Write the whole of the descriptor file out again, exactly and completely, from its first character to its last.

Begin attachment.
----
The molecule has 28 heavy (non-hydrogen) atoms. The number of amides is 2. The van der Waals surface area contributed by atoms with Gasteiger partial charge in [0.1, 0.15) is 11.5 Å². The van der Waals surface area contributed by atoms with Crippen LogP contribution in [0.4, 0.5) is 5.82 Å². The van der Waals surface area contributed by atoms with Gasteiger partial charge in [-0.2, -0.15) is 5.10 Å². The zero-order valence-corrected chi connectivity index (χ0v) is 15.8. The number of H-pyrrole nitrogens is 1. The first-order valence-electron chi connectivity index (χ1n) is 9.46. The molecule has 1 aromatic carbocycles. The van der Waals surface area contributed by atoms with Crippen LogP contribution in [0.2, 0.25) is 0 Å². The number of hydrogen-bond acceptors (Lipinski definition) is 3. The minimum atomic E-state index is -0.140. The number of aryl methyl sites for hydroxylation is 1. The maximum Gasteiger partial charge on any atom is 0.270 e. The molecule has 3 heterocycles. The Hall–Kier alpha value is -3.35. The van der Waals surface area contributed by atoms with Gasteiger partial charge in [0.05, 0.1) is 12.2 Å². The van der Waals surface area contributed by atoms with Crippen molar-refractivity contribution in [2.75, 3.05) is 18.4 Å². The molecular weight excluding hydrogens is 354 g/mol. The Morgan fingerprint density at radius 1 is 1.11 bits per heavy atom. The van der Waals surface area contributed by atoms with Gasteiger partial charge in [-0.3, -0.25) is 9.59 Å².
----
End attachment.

The molecule has 28 heavy (non-hydrogen) atoms. The number of amides is 2. The van der Waals surface area contributed by atoms with Gasteiger partial charge in [0.1, 0.15) is 11.5 Å². The van der Waals surface area contributed by atoms with Crippen LogP contribution in [0.4, 0.5) is 5.82 Å². The van der Waals surface area contributed by atoms with Gasteiger partial charge in [-0.2, -0.15) is 5.10 Å². The zero-order valence-corrected chi connectivity index (χ0v) is 15.8. The number of H-pyrrole nitrogens is 1. The first-order valence-electron chi connectivity index (χ1n) is 9.46. The molecule has 1 aromatic carbocycles. The van der Waals surface area contributed by atoms with Crippen LogP contribution in [0.2, 0.25) is 0 Å². The number of hydrogen-bond acceptors (Lipinski definition) is 3. The minimum atomic E-state index is -0.140. The number of aryl methyl sites for hydroxylation is 1. The maximum Gasteiger partial charge on any atom is 0.270 e. The molecule has 3 heterocycles. The Hall–Kier alpha value is -3.35. The van der Waals surface area contributed by atoms with Gasteiger partial charge in [0.05, 0.1) is 12.2 Å². The van der Waals surface area contributed by atoms with Crippen molar-refractivity contribution in [2.75, 3.05) is 18.4 Å². The molecular weight excluding hydrogens is 354 g/mol. The Morgan fingerprint density at radius 1 is 1.11 bits per heavy atom. The van der Waals surface area contributed by atoms with Gasteiger partial charge in [-0.3, -0.25) is 9.59 Å².